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The Need to Reuse Proven Legacy Code

I'm often struck by the tendency that many programmers have to rewrite legacy code. I should know! I have both rewritten old working code and seen my own legacy code get rewritten by others. Although it's often justifiable to rewrite it, there is a case where the old code can and should be reused (especially when it is reliable, field-tested, and sufficiently useful for incorporation into a new project).

The SNMP-specific code that the program façade.exe calls is written in Visual C++ and makes use of the Microsoft SNMP API. As we'll see, this API is really C-based. Listing 2 illustrates an extract from the header file used to export the relevant legacy symbols.

Listing 2 Legacy SNMP Code API

#ifdef __cplusplus
extern "C" int startupRoutine(int argc, char *argv []);
extern "C" int dispatchOperation(int programMode, char * argumentVector[]);

Two functions make up the legacy code interface: startupRoutine() and dispatchOperation(). The caller provides the required parameters and invokes these functions to produce the output we saw in the Listing 1. This is conceptually illustrated in Figure 2.

Figure 2Figure 2 Reusing the C-based API.

The left side of Figure 2 shows legacy applications written in C that call into the SNMP code. The latter then interacts with the network in the lower part of the diagram. On the right side of Figure 2, we want to strip out the entire contents of the old SNMP code and provide an interface to it for our new pattern-based C++ application.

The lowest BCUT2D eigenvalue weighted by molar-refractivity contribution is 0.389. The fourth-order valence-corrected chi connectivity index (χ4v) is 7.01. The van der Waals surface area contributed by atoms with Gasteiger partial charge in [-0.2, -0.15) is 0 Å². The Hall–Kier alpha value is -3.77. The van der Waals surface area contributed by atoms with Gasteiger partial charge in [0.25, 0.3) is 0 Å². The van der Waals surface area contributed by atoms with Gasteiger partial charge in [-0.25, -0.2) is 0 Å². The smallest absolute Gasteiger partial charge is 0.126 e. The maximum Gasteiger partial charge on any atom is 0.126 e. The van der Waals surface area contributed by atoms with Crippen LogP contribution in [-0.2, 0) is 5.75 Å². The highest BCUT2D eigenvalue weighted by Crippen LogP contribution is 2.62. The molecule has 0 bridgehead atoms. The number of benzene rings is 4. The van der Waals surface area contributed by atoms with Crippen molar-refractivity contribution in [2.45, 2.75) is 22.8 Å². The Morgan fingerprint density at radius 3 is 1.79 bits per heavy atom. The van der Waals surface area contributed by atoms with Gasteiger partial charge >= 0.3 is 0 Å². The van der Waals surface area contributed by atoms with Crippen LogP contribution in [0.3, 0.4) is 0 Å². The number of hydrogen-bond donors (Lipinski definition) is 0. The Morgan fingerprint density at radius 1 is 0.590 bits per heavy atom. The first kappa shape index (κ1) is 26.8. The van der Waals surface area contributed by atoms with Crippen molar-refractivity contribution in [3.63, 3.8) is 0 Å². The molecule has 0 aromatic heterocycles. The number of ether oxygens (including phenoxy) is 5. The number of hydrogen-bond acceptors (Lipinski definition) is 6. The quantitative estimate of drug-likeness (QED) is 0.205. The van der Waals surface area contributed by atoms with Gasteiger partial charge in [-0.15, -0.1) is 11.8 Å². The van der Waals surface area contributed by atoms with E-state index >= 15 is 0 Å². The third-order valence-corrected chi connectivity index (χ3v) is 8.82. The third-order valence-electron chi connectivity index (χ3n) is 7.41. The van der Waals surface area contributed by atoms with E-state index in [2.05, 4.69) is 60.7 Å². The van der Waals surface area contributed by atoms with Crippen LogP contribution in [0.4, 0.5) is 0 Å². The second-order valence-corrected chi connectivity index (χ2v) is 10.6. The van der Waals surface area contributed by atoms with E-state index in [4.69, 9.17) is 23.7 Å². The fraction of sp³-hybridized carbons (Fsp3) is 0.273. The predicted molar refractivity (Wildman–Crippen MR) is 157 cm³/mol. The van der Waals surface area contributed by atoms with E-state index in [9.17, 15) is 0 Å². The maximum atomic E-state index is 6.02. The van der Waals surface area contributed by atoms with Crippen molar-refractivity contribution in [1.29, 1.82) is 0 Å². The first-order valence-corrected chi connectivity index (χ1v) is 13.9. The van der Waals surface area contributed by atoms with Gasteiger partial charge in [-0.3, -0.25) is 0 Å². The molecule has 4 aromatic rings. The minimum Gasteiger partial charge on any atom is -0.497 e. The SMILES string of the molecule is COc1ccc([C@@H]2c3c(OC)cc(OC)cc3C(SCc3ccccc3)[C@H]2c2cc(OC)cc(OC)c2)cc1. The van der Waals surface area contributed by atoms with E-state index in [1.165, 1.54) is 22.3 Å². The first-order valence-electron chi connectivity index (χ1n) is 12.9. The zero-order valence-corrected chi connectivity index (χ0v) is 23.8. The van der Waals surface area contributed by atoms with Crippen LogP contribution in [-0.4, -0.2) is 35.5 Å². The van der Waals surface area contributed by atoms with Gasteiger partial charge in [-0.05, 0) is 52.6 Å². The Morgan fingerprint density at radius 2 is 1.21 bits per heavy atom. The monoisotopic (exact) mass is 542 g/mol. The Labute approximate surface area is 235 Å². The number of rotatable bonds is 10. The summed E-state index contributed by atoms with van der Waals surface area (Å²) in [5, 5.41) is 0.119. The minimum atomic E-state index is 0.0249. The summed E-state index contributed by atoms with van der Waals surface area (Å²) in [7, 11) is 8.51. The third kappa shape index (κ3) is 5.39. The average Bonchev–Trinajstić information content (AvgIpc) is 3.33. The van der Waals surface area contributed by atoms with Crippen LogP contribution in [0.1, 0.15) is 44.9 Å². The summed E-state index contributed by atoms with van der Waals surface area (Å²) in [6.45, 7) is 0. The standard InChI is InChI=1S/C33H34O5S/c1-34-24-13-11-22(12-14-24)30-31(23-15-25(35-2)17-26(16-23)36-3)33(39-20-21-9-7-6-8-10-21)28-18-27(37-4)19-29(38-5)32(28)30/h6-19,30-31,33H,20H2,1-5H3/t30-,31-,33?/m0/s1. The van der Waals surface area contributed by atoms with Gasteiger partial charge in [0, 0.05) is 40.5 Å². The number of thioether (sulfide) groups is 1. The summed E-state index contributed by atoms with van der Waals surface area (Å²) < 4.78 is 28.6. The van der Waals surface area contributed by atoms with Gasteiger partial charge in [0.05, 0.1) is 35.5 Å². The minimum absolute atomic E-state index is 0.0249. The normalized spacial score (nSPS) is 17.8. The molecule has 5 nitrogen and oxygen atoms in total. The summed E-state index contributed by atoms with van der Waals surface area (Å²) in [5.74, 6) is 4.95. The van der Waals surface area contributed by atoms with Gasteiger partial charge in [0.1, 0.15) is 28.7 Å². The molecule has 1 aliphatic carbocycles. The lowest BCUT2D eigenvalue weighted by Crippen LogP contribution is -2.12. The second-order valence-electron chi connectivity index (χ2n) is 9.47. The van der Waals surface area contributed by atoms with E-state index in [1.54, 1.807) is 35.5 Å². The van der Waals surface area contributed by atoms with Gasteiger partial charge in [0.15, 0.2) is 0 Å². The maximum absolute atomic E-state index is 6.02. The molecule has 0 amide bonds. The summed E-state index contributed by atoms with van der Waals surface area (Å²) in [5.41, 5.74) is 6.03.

So, rather than rewriting the SNMP code, we can simply create a C-based interface into the legacy code (as in Listing 2). This process saves a massive amount of time because it consists of repackaging source code interfaces rather than creating new code. Clearly, we save much time by reusing the old (perfectly satisfactory) code. Also, mixing languages (C++ and C in this case) is not to be avoided. Back in the days before C++ came along, it was common practice to call into C and even Assembly code libraries from languages such as Pascal.


The guideline here is simple: Reuse your legacy code. The steady adoption of service-oriented architectures is a powerful illustration of the usefulness of working with existing systems and source code.

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